82 comments

[–] Tez_Morena 39 points (+39|-0) Edited

So why even tell him and put this disagreement in our marriage? >

Why tell your husband what you believe? Because your partner should be the one person you should be able to be yourself with. Please don't let this hiccup mess up your confidence. I read your post from before and it does sound a bit like you are not entirely sure that you have a right to disagree with the mainstream view, or that it might be too much trouble. Your marriage should be strong enough to withstand this sort of arguments, because it is not uncommon. If you think about it, we don't marry a carbon copy clone of ourselves, we marry a person with their own mind, their own views, their own experience. Men have trouble relating to women's issues because they do not have that experience nor have they seen it in a loved one. That doesn't make your views invalid or wrong. The fact that you agreed in some points hints that there is hope.

[–] VeggieAnnie [OP] 13 points (+13|-0)

I would say that I DO trust that my own conclusions are right; I do NOT trust that other people will understand them. Therefore, it does feel like too much trouble to disagree with the mainstream left. Also, I don't know that I think my husband needs to know everything about me/what I think.

[–] TheRoyalJesterf 35 points (+36|-1) Edited

I am so sorry to hear this. This is why it is so hard for women to be feminist. The majority of people are heterosexual, meaning the majority of women end up cohabiting with their oppressor. And this is the kind of shit that can happen as a result. We have to "agree to disagree" on their views of OUR oppression. Fuck that!

I find it very disturbing he accused you of "lecturing" him. From your description, it sounds more like you were talking due to nervousness over his silence. He was the one using an intimidation tactic on YOU, and yet he accuses you of wrongdoing. Typical male bullshit, if you ask me. Men have been calling women "nags" and accusing them of "lecturing" since the dawn of time. He sounds like a textbook liberal "brogressive": progressive about EVERYTHING except a woman daring to have an opinion contrary to his own.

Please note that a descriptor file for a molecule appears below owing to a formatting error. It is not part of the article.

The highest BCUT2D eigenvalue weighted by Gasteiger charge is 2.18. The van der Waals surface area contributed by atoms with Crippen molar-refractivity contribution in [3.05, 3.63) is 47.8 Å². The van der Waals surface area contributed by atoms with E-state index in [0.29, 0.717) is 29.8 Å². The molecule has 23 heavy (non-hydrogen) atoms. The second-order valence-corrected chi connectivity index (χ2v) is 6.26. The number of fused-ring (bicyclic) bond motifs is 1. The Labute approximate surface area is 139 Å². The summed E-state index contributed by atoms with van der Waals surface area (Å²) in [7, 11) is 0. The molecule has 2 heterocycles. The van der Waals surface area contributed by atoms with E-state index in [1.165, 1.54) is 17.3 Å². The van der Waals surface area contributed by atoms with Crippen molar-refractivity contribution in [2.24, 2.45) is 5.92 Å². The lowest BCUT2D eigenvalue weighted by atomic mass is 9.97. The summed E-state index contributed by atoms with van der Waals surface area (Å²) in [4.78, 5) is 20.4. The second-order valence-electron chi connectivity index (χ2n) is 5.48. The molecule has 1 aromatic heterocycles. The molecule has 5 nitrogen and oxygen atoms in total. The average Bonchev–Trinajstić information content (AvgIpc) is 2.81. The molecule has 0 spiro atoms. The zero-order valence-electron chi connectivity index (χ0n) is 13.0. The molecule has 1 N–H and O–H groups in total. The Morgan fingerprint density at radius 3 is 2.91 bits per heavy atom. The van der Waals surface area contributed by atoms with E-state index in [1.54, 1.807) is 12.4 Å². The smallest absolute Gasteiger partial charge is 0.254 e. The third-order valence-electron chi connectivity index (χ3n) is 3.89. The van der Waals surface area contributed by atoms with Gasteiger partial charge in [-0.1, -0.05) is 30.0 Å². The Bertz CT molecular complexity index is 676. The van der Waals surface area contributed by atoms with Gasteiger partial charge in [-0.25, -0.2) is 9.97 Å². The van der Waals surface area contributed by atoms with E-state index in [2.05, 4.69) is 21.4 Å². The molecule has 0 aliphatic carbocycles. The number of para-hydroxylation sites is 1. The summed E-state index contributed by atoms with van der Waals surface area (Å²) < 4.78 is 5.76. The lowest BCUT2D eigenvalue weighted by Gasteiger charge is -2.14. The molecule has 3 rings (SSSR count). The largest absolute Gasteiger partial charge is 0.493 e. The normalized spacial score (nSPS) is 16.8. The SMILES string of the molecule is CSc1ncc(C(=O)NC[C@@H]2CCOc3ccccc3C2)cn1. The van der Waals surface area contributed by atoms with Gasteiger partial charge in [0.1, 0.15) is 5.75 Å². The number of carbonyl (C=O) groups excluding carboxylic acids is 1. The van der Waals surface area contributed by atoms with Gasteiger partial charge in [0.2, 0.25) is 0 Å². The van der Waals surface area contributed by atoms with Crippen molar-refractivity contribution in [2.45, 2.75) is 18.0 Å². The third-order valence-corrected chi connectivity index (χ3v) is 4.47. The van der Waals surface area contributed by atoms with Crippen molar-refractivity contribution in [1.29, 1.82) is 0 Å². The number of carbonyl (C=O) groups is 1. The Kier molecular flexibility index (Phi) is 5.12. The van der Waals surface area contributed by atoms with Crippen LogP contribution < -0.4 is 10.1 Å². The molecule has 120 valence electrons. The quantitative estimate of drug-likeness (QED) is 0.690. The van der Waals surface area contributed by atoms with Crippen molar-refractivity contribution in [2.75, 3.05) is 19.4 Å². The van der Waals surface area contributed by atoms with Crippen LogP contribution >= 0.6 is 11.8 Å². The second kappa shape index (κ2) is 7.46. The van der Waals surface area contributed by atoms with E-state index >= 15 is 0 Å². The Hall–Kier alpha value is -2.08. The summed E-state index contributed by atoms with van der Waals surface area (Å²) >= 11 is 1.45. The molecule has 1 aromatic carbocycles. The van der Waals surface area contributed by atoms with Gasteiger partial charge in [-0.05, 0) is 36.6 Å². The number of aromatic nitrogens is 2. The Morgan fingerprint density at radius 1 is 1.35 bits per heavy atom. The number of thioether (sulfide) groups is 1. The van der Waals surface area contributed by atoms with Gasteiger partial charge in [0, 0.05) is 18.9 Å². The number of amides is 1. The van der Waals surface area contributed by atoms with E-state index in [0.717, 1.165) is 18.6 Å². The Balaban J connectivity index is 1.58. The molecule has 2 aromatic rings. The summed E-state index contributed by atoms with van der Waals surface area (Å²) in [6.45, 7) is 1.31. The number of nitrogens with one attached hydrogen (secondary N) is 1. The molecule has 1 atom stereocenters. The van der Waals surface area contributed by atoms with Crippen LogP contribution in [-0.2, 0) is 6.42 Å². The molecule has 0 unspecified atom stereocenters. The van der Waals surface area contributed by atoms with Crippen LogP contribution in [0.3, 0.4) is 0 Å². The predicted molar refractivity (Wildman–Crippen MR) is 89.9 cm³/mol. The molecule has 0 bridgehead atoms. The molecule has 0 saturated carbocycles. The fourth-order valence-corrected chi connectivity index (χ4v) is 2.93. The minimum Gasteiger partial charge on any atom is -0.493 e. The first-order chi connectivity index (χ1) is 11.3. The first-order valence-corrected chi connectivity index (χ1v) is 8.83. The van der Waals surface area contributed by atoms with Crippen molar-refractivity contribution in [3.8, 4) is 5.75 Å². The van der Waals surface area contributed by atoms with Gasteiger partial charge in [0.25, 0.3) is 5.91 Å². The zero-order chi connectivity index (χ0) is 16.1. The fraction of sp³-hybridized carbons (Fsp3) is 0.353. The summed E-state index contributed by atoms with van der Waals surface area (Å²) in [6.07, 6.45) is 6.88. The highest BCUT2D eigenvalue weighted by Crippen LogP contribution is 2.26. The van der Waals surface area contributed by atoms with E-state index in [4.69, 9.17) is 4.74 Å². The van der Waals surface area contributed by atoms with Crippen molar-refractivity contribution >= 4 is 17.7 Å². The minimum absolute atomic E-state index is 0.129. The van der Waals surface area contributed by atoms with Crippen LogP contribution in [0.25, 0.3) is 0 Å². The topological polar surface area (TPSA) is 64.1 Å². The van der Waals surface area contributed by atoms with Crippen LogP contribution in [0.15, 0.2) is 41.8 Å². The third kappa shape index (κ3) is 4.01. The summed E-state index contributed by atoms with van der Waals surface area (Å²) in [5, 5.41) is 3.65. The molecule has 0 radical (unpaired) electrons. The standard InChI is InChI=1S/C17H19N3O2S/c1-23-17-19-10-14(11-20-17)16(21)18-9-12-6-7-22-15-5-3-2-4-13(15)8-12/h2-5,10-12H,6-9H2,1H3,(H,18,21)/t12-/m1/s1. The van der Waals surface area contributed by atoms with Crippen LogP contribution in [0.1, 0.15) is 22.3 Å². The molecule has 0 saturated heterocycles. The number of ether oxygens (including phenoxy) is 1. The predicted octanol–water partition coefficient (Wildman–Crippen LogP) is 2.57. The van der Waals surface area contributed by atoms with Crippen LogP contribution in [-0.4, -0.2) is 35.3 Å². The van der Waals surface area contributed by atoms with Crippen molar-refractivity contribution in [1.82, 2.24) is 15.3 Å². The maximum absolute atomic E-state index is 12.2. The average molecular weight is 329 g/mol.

The one positive I see in this is that he was uncomfortable with the prison thing. That tells me that, like most "good lefties," he doesn't know shit about how far trans activism has gone. It sounds like he hasn't even scratched the surface of what's happening right now. I'd be curious how he'd react to what TIMs did to Vancouver Rape Relief, for example. And what he'd think of Karen White, Jonathan Yaniv, and the GameStop Ma'am? He probably can't name a TIM other than Caitlyn Jenner and Laverne Cox.

Most importantly: are you ok? You don't think you'd be in any danger or anything if, after cooling off, he goes full TRA on you, do you?

[–] mycelium 26 points (+27|-1)

The whole part about tone and lecturing sounds like he's annoyed because he knows she's right, so he's resorting to the classic male defense mechanism of refusing to engage in the discussion to avoid acknowledging a woman's intelligence. OP, it genuinely sounds like your husband is already aware of his cognitive dissonance, but is too intimidated by logical arguments to actually have a meaningful discussion with you. It's harder for liberal men to get over this hurdle than liberal women, because men just don't have any skin in the game. They will happily cling onto mainstream misogyny because they can't empathize with women's struggle enough to risk their own hide. I hope you don't mind me saying this, but from this post and your last post, it sounds like your husband has a habit of belittling your ideas and making you doubt your own intelligence. I hope this doesn't turn you off of radical feminism, but I understand that interpersonal relationships are important. If you have any women in your life who hasn't gone full TRA yet, it might be beneficial to test the waters with some GC ideas and see how they take it, just so you have a support circle too.